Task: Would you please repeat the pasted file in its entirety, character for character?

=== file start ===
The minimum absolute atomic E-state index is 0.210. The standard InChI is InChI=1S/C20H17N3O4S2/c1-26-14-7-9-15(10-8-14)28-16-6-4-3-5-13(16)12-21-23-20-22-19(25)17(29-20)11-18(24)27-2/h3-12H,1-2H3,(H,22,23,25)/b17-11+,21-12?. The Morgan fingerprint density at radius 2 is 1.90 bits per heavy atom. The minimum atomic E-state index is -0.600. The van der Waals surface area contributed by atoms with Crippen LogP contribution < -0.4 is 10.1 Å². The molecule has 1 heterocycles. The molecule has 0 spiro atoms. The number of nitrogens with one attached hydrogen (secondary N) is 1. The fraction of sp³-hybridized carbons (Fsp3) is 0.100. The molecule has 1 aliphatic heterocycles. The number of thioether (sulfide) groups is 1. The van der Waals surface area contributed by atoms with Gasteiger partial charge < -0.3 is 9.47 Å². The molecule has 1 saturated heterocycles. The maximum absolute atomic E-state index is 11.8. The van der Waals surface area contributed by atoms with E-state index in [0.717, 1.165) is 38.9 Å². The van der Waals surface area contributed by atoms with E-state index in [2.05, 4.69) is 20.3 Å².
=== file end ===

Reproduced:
The minimum absolute atomic E-state index is 0.210. The standard InChI is InChI=1S/C20H17N3O4S2/c1-26-14-7-9-15(10-8-14)28-16-6-4-3-5-13(16)12-21-23-20-22-19(25)17(29-20)11-18(24)27-2/h3-12H,1-2H3,(H,22,23,25)/b17-11+,21-12?. The Morgan fingerprint density at radius 2 is 1.90 bits per heavy atom. The minimum atomic E-state index is -0.600. The van der Waals surface area contributed by atoms with Crippen LogP contribution < -0.4 is 10.1 Å². The molecule has 1 heterocycles. The molecule has 0 spiro atoms. The number of nitrogens with one attached hydrogen (secondary N) is 1. The fraction of sp³-hybridized carbons (Fsp3) is 0.100. The molecule has 1 aliphatic heterocycles. The number of thioether (sulfide) groups is 1. The van der Waals surface area contributed by atoms with Gasteiger partial charge < -0.3 is 9.47 Å². The molecule has 1 saturated heterocycles. The maximum absolute atomic E-state index is 11.8. The van der Waals surface area contributed by atoms with E-state index in [0.717, 1.165) is 38.9 Å². The van der Waals surface area contributed by atoms with E-state index in [2.05, 4.69) is 20.3 Å².